In addition, a gas tax exemption would reduce funding for road maintenance, which is a bipartisan priority.

People travel down US Highway 53 in the Lincoln Park neighborhood of Duluth. The Blatnik Bridge, which needs to be replaced, is visible in the background. Photo by Henry Pan/Minnesota Reformer.

The Chamber proposes to allocate more than $633 million to design, build and maintain our national and local highways over the next two years, which includes repairing and replacing bridges, such as the Blatnik Bridge connecting Duluth to Superior, Wisconsin. The Senate is proposing to spend $1.1 billion in general funds and bond dollars, with most projects in the metro area. This includes $2 million for Trade Corridors, which funds highway expansions; $55 million to widen I-94 between Monticello and Albertville and add ramps to Highway 610 in Maple Grove; $43.5 million for two interchanges along I-35 in Lakeville and North Branch; $43 million to realign Highway 73 south of Cromwell; and $85 million to rebuild Highway 23 in Lyon and Pipestone counties.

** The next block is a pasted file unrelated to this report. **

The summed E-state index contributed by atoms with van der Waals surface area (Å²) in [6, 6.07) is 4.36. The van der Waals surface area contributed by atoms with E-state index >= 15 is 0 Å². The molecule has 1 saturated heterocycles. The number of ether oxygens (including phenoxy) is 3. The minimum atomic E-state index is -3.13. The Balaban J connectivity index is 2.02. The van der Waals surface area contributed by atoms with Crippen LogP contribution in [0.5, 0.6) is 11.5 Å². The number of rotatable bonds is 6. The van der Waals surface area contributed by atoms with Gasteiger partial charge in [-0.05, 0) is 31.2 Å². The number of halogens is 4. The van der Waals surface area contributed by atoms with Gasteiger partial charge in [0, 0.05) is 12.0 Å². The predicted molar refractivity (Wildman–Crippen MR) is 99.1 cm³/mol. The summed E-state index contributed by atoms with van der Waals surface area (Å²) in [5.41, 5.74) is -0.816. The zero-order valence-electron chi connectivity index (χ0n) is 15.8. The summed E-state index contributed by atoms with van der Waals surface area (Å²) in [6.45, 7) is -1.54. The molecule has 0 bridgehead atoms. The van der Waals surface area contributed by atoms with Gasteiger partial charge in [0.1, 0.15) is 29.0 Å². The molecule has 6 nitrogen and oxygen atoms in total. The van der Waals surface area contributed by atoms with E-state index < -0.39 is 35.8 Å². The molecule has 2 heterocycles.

House and Senate act on MnDOT recommendations to ensure trade money corridors are more evenly distributed across the Twin Cities and greater Minnesota, advocates say critical the agency to allocate most prior credits to freeways within 50 miles of downtown Minneapolis.

The Senate also wants to cancel funds for Reconnect Rondo, who lobbied MnDOT to build a land bridge over I-94 in the historically black neighborhood, which was bisected during freeway construction in the 1960s.

With respect to electric vehicles, the Chamber wants to spend $6.8 million over the next two years to install charging stations, which will match the funding provided by the Federal Infrastructure Act of 2021. The Senate, on the other hand, does not want to allocate matching public funds. Both want EV charging stations built at rest areas, but the Senate wants to spend less Federal Infrastructure Act funds on EV chargers there, and wants stations along motorways are all online by November 2023.

The Chamber wants to convene a task force to study how to tax people who drive electric vehicles. The Senate would like increase electric vehicle registration fees to $229; create a new surcharge for plug-in hybrids, electric motorcycles and plug-in hybrid motorcycles; and index future changes to the two surtaxes to changes to the gasoline tax.